KAREN ANDREWS: Well, it is actually a big issue. The government has worked very closely with universities on issues of foreign interference. So what we have developed is refreshed guidelines that the universities will be implementing to make sure that there’s a balance between being able to conduct the research – particularly with international partners – and Australia’s role in conducting international research is very important. But we also need to be mindful – and that’s the second part of this – we need to be very mindful of the risks of foreign interference. So these guidelines have been developed in conjunction with the universities to make it clear what the risks are and what things can be put in place to mitigate the risks of foreign interference. I mean, we know that our universities are very attractive targets for foreign spies – that has not changed – and, if anything, that’s likely to increase over time, particularly with the work that we are doing in a number of areas that are technology focused.
NEIL BREEN: I suppose one of the key things in universities, you can get young, impressionable minds – not everyone at university will be able to be swayed – but they’re at that time in their life where they’re thinking and developing their thought processes, and this is the target, right?
KAREN ANDREWS: Absolutely, and we know that Australia is a target for foreign interference from multiple countries around the world. So what we do need to do is make sure that we are working with our universities – because their researchers are very focused on the job that they have to do. We want them to also be mindful of the national security implications of the work that they are doing; because it’s very easy for researchers to be fully focused on what they’re doing, but other nations in particular have an active interest in what they’re doing and in some cases it’s not the researcher that is the immediate target; it is the friends and associates of that researcher that can be subject to foreign interference.
NEIL BREEN: So you’ll be doing that today. The Prime Minister will be speaking about plans to bring forward the development and production of critical technologies today. He’s talking about quantum, drones, genetic engineering, artificial intelligence, advanced 5G and 6G communications. Most of it will go over Australians’ head but I’ve been reading between the lines and it looks like he’s talking about China.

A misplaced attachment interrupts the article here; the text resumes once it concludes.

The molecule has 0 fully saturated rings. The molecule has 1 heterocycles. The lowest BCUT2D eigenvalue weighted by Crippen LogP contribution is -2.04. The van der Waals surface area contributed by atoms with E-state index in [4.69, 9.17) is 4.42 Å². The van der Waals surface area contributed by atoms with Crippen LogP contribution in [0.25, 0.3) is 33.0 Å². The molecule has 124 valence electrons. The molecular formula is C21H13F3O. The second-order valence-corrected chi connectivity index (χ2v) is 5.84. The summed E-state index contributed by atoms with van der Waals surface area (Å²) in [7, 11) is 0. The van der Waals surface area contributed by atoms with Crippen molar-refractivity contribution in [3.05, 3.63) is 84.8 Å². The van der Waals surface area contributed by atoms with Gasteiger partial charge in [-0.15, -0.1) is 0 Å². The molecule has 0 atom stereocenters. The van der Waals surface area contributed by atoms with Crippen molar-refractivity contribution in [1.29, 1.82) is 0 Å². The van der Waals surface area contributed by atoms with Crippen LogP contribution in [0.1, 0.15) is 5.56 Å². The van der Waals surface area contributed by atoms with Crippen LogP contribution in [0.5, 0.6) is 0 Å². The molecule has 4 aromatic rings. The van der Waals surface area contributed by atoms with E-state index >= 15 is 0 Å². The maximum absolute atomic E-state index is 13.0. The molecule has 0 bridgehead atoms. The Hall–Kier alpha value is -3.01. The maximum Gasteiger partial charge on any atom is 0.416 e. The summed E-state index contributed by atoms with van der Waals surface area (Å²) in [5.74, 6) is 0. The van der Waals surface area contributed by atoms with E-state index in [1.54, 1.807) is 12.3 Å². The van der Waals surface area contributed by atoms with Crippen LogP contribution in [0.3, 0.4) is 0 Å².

KAREN ANDREWS: China is one nation that we have to be very mindful of, but there are multiple nations out there-
NEIL BREEN: Russia?
KAREN ANDREWS: There are many out there, so we’re very mindful. We do have a lot of technology capability here in Australia. We know that that is attractive to many nations overseas. We have to be looking after things such as our critical infrastructure, but importantly for the Prime Minister’s announcement, it’s also looking at what our critical technologies are that we have to be protecting. So what you’re seeing from the Morrison Government is a very broad approach to cyber security, to making sure that we have the proper defences in place, that we’re look after critical technologies, critical infrastructure, supply chains. This is all about keeping Australians safe.
NEIL BREEN: Okay. Just going back to William Tyrrell for a sec before I let you go. Was the AFP involved in uncovering any of the new evidence which sparked the search?
KAREN ANDREWS: Look, I can’t go into the details of that, but I can tell you that the Australian Federal Police have long been engaged in various searches and provide advice in a very timely and appropriate manner.
NEIL BREEN: Okay. Good on you, Karen Andrews. Thanks very much.